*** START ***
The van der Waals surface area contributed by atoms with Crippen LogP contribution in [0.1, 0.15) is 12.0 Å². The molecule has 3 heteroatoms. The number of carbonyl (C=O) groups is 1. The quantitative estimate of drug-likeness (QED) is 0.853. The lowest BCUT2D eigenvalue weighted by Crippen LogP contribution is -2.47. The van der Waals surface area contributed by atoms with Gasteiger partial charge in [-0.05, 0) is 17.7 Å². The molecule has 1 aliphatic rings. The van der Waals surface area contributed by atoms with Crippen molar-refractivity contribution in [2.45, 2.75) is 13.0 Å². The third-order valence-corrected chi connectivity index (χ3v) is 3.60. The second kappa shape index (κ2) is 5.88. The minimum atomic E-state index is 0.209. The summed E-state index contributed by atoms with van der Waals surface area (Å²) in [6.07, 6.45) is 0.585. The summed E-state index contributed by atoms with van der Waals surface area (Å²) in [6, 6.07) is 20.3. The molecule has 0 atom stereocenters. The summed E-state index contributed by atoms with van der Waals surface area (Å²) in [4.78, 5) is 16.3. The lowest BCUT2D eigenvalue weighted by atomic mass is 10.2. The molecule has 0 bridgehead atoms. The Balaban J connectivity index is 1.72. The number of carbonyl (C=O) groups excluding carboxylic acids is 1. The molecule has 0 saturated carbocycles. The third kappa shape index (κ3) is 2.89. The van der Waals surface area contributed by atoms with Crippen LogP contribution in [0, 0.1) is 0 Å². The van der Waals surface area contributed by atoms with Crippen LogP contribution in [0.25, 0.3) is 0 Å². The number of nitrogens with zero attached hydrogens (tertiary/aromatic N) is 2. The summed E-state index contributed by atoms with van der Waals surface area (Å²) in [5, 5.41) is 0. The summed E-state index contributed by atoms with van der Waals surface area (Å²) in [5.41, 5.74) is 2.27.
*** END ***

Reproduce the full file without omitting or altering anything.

The van der Waals surface area contributed by atoms with Crippen LogP contribution in [0.1, 0.15) is 12.0 Å². The molecule has 3 heteroatoms. The number of carbonyl (C=O) groups is 1. The quantitative estimate of drug-likeness (QED) is 0.853. The lowest BCUT2D eigenvalue weighted by Crippen LogP contribution is -2.47. The van der Waals surface area contributed by atoms with Gasteiger partial charge in [-0.05, 0) is 17.7 Å². The molecule has 1 aliphatic rings. The van der Waals surface area contributed by atoms with Crippen molar-refractivity contribution in [2.45, 2.75) is 13.0 Å². The third-order valence-corrected chi connectivity index (χ3v) is 3.60. The second kappa shape index (κ2) is 5.88. The minimum atomic E-state index is 0.209. The summed E-state index contributed by atoms with van der Waals surface area (Å²) in [6.07, 6.45) is 0.585. The summed E-state index contributed by atoms with van der Waals surface area (Å²) in [6, 6.07) is 20.3. The molecule has 0 atom stereocenters. The summed E-state index contributed by atoms with van der Waals surface area (Å²) in [4.78, 5) is 16.3. The lowest BCUT2D eigenvalue weighted by atomic mass is 10.2. The molecule has 0 bridgehead atoms. The Balaban J connectivity index is 1.72. The number of carbonyl (C=O) groups excluding carboxylic acids is 1. The molecule has 0 saturated carbocycles. The third kappa shape index (κ3) is 2.89. The van der Waals surface area contributed by atoms with Crippen LogP contribution in [0, 0.1) is 0 Å². The van der Waals surface area contributed by atoms with Crippen LogP contribution in [0.25, 0.3) is 0 Å². The number of nitrogens with zero attached hydrogens (tertiary/aromatic N) is 2. The summed E-state index contributed by atoms with van der Waals surface area (Å²) in [5, 5.41) is 0. The summed E-state index contributed by atoms with van der Waals surface area (Å²) in [5.41, 5.74) is 2.27.